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Human rights violations: Mwesigwa’s ordeal opens dark new chapter of torture by Uganda’s security forces


Human rights violations: Mwesigwa’s ordeal opens dark new chapter of torture by Uganda’s security forces

Mwesigwa Eric, a NUP supporter was burned with hot irobs by security forces.

Rather than celebrate the release on bail by the high court of two NUP MPs Allan Ssewanyana and Muhammad Ssegirinya, believers in the right to a life without torture have been forced to contend with a new dark chapter in Uganda’s seemingly unending book of human rights violations.

The story of Eric Mwesigwa, another supporter of the leading Opposition party the National Unity Platform (NUP) who was burned on the chest with hot irons, and other forms of torture by Uganda’s security forces, has confounded even the government’s best supporters.

The government has yet to come out to deny the claim by Mwesigwa that its agents committed the violations as claimed by Mwesigwa in the video below.

NUP President Robert Kyagulanyi, who shared the video and pictures of Mwesigwa’s ordeal, pinned security forces for committing the crimes and that Mwesigwa is one of hundreds of their supporters who have endured similar treatment.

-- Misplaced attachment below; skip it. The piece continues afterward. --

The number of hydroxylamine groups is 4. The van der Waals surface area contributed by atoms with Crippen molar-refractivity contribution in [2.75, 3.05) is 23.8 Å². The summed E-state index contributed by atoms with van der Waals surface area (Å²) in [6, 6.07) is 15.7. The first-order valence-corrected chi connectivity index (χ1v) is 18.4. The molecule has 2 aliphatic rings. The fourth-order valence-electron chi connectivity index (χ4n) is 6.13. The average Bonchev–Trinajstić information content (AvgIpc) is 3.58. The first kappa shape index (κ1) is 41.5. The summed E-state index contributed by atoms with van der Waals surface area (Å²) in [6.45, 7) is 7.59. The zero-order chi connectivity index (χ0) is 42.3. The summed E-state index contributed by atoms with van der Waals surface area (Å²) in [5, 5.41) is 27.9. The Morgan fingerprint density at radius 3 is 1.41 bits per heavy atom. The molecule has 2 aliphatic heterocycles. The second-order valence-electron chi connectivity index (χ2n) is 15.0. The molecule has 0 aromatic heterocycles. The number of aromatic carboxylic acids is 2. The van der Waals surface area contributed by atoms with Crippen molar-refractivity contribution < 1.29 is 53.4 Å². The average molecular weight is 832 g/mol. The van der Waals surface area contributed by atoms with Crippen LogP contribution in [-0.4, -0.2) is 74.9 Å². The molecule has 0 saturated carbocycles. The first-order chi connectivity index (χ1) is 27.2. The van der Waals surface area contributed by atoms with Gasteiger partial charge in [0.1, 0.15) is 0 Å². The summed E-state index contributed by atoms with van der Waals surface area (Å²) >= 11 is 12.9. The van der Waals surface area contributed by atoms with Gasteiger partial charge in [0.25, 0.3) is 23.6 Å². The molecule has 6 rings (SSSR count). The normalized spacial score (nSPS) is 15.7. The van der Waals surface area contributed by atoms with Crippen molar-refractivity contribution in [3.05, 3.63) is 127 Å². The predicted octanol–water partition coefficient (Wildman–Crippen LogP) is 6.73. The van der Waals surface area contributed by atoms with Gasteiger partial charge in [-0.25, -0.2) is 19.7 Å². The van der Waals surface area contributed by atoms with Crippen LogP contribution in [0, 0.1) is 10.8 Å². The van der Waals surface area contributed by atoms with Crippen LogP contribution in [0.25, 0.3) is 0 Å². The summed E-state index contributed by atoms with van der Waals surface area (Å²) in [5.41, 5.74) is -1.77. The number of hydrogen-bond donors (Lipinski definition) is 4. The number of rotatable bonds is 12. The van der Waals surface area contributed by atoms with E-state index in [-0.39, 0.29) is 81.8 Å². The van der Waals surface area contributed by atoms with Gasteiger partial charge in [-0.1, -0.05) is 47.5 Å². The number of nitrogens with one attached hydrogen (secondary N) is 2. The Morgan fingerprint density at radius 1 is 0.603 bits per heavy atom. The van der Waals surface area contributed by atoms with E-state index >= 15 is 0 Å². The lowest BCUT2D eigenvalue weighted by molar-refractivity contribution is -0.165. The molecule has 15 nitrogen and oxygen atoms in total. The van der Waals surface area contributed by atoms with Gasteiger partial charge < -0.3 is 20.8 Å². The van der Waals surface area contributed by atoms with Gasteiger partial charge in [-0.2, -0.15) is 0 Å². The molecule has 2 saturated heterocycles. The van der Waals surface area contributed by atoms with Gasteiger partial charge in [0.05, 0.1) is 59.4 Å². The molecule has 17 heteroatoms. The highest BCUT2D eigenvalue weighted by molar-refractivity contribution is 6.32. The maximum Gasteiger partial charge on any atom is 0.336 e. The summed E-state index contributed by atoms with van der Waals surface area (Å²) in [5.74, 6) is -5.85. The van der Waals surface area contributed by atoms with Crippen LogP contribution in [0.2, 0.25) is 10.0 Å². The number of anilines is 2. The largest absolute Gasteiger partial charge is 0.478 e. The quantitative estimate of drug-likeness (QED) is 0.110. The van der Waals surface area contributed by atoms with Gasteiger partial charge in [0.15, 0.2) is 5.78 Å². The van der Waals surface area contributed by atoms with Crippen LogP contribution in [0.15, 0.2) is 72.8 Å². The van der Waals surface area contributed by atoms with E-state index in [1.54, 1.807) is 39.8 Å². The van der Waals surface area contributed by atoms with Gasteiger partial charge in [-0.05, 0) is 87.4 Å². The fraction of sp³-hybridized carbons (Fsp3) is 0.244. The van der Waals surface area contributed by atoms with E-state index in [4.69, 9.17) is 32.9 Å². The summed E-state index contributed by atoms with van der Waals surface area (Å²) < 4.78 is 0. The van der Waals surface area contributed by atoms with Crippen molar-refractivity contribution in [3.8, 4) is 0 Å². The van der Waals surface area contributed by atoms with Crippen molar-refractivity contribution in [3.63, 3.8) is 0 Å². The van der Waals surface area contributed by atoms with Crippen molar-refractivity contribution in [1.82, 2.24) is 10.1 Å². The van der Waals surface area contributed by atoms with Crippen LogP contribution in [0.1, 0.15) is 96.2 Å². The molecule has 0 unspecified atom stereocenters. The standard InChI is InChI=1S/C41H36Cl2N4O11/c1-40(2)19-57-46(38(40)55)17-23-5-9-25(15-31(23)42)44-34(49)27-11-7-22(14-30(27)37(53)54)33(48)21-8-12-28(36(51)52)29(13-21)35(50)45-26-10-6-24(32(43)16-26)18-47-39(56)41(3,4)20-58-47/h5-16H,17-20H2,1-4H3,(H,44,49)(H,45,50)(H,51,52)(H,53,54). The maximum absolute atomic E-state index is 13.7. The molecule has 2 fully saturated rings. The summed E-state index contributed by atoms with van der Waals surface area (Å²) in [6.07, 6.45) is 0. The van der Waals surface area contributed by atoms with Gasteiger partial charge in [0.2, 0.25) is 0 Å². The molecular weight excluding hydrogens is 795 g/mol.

NUP says that worse crimes including extrajudicial killing of its supporters have been committed by the government of President Yoweri Museveni.

Many other human rights activists and defenders of freedom from torture, have expressed outrage at the government for promoting the acts of torture against Ugandans for openly displaying support for alternative political views.

In viral video which has gone viral since it’s release two days agoi, Mwesigwa narrates how he was chained and burned by hot irons on his chest by members of security forces, as part of an investigation to force him to admit any ‘plans’ to take power by Kyagulanyi and his supporters.

Using torture by anyone, more so security forces that are meant to safeguard and protect the rights of ordinary people, is a criminal offence under Ugandan law as well as international conventions to which Uganda is a signatory.

Mwesigwa’s ordeal has attracted enormous criticism from across Uganda including opposition politicians, lawyers, and ordinary Ugandans.

From the government side, only the Minister of Justice and Constitutional Affairs Norbert Mao, has come closest to criticizing security forces for abusing Mwesigwa.

Mao said through Twitter that:

The conspicuous silence on this case from key offices expected of promoting human rights such as the Speaker and Deputy speaker of Uganda’s Parliament, religious leaders, could be interpreted as a relegation of duty on their part to defend human rights and safeguard the sanctity of life.

Mwesigwa’s ordeal came on the same day the government decided to release two NUP MPs Muhammad Ssegirinya and Allan Ssewanyana on remand after close to 15 months without a proper trial against allegations of terrorism.

The silence also from the President’s office, put to mockery his recent call for security forces to stop torturing civilians. While presiding over cerebrations to mark Armed forces day (Tarehe Sita) in Mbarara, President Museveni asked security forces to stop torturing people.



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